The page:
This unspoilt village stands at the gates of Lacock Abbey.

There was a settlement here before Saxon times but Lacock first became important in the Middle Ages when a planned village was established for the estate workers of the abbey in the 13th century.

From the 14th to the 18th Century the wool trade brought wealth to the village and the weekly market set up by Ela Countess of Salisbury, the founder of the abbey, added to its prosperity.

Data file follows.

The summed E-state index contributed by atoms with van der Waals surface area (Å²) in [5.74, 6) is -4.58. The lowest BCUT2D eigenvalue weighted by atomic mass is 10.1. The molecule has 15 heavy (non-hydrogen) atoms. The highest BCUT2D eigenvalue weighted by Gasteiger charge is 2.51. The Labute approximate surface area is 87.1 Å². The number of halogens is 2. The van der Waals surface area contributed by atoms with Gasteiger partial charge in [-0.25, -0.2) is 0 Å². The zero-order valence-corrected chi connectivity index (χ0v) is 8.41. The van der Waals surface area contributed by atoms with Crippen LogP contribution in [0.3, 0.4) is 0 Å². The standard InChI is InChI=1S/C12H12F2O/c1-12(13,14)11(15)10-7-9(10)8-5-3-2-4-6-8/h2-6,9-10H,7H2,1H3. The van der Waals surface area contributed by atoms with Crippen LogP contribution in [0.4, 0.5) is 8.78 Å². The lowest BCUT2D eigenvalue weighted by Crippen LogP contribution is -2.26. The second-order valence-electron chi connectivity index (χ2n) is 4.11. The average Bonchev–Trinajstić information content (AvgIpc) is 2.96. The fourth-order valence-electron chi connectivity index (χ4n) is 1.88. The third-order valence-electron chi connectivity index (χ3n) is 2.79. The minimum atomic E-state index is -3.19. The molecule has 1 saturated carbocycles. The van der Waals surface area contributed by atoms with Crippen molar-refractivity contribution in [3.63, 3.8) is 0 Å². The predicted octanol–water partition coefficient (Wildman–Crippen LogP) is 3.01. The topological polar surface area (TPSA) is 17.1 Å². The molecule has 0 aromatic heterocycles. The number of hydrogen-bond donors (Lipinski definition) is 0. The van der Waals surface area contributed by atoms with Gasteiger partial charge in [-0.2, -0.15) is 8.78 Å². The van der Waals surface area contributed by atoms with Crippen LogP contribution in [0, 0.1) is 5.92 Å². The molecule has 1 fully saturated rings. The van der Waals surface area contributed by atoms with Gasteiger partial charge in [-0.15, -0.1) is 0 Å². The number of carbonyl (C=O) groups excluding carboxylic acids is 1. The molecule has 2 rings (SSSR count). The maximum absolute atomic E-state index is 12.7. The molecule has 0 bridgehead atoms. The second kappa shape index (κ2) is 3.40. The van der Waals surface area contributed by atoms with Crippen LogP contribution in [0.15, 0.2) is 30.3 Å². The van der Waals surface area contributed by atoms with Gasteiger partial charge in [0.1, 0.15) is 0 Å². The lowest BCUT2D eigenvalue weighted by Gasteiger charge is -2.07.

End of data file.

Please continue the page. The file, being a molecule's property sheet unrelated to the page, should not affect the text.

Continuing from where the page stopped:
Lacock's location was ideal to take full advantage of this trade. The village is a day's journey from the fine grazing lands on the Cotswolds and Marlborough Downs, it is a staging post on the road connecting the wool trade centres in the West Country and has access to the sea via the River Avon.

The wool trade reached its height in the late Middle Ages but on its decline Lacock continued to prosper due to its position on the route between Marlborough and Bristol. Lacock, with its many inns, thrived as a staging post until the mid-18th Century.

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